Debroy, in 2011, notes[9] that updated critical edition of Stri Parva, after removing verses and chapters generally accepted so far as spurious and inserted into the original, has 4 parts, 27 adhyayas (chapters) and 713 shlokas (verses).

The entire parva has been "transcreated" and translated in verse by the poet Dr. Purushottama Lal published by Writers Workshop.

Quotes and teachings

This section is a candidate for copying over to Wikiquote using the Transwiki process.

Jalapradanika parva, Chapter 2:

When all else is asleep, Time is awake, Time is irresistible.
Youth, beauty, life, possessions, health, and the companionship of friends, all are unstable.
It behoveth thee not to grieve for what is universal.
Do not indulge in your grief.
Grief itself, by being indulged in, never becomes light.
By dwelling on it, one cannot lessen it.
On the other hand, grief grows with indulgence.
One should treat mental grief by wisdom, just as physical grief should be treated by medicine.
Wisdom hath this power.

— Vidura, Stri Parva, Mahabharata Book xi.2[18]

See also


  1. ^ a b c d Ganguli, K.M. (1883-1896) "Stri Parva" in The Mahabharata of Krishna-Dwaipayana Vyasa (12 Volumes). Calcutta
  2. ^ a b c d e f Dutt, M.N. (1902) The Mahabharata (Volume 11): Stree Parva. Calcutta: Elysium Press
  3. ^ van Buitenen, J.A.B. (1973) The Mahabharata: Book 1: The Book of the Beginning. Chicago, IL: University of Chicago Press, p 477
  4. ^ Debroy, B. (2010) The Mahabharata, Volume 1. Gurgaon: Penguin Books India, pp xxiii - xxvi
  5. ^ a b c Murdoch, J. (1898) The Mahabharata - An English Abridgment. London: Christian Literature Society for India, ppp 105-107
  6. ^ a b Satya P. Agarwal (1 January 2002). Selections from the Mahābhārata: Re-affirming Gītā's Call for the Good of All. Motilal Banarsidass. pp. 123–. ISBN 978-81-208-1874-3. Retrieved 21 January 2013.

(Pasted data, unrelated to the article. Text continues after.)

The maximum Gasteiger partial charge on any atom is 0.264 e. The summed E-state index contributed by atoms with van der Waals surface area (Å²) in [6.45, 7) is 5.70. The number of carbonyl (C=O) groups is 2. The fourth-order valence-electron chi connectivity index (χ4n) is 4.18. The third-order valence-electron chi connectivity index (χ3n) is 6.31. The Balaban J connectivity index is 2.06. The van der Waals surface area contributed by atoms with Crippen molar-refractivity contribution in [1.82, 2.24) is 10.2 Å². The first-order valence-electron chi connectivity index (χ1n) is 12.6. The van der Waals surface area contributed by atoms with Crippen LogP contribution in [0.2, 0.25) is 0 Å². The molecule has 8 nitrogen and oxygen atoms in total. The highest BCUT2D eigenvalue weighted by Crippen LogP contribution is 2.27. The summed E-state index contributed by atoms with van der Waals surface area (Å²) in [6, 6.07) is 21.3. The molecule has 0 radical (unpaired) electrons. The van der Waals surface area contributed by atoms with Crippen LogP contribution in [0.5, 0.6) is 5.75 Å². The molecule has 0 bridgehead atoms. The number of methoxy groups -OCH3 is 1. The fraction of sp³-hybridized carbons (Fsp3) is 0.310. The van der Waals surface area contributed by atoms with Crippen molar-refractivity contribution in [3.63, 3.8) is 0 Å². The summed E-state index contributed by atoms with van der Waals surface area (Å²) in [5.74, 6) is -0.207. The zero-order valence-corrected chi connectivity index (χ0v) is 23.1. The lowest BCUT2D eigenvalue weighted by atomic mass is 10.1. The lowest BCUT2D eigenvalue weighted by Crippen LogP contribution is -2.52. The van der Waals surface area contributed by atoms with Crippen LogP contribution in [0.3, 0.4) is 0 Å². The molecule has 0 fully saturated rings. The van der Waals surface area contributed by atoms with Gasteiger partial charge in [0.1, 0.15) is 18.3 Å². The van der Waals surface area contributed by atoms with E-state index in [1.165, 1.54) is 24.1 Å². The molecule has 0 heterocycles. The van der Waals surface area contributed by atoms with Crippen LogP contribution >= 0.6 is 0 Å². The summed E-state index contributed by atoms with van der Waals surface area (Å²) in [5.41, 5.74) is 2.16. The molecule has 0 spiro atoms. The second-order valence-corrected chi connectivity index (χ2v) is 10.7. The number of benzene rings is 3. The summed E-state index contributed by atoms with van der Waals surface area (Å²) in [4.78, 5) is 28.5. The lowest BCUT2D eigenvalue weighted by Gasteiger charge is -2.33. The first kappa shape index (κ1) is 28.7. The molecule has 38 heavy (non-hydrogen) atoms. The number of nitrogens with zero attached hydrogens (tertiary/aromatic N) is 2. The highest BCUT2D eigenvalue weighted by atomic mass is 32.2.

7. ^ van Nooten, B. A. (1972) The Mahabharata. Twayne Publishers. ISBN 978-0805725643
  8. ^ Stri Parva The Mahabharata, Translated by Manmatha Nath Dutt (1897)
  9. ^ a b Bibek Debroy, The Mahabharata : Volume 3, ISBN 978-0143100157, Penguin Books, page xxiii - xxiv of Introduction
  10. ^ a b "Mahābhārata (Table of Contents)". The Titi Tudorancea Bulletin. Retrieved 2021-03-01.
  11. ^ "The Mahabharata, Book 12: Santi Parva[pt 2]". Advocatetanmoy Law Library. Retrieved 2021-03-01.
  12. ^ James L. Fitzgerald, The Mahabharata, Volume 7, University of Chicago Press, ISBN 0-226-25250-7, pages 27-74
  13. ^ "Vishoka Parva". Retrieved 2021-03-01. 80th of 100 Upa Parvas. 194 Shlokas organized into 8 Chapters.
  14. ^ "Stree Parva (Upa)". Retrieved 2021-03-01. 81st of 100 Upa Parvas. 468 Shlokas organized into 17 Chapters.
  15. ^ "Shraaddha Parva". Retrieved 2021-03-01. 82nd of 100 Upa Parvas. One Chapter with 44 Shlokas.
  16. ^ "Jalapradanika Parva". Retrieved 2021-03-01. 83rd of 100 Upa Parvas. One Chapter with 24 Shlokas.
  17. ^ Kate Crosby, Book X and XI, The Clay Sanskrit Library, Mahabharata: 15-volume Set, ISBN 978-0-8147-1727-1, New York University Press, Bilingual Edition
  18. ^ Stri Parva The Mahabharata, Translated by Kisari Mohan Ganguli (1889), Chapter 2, page 6 Abridged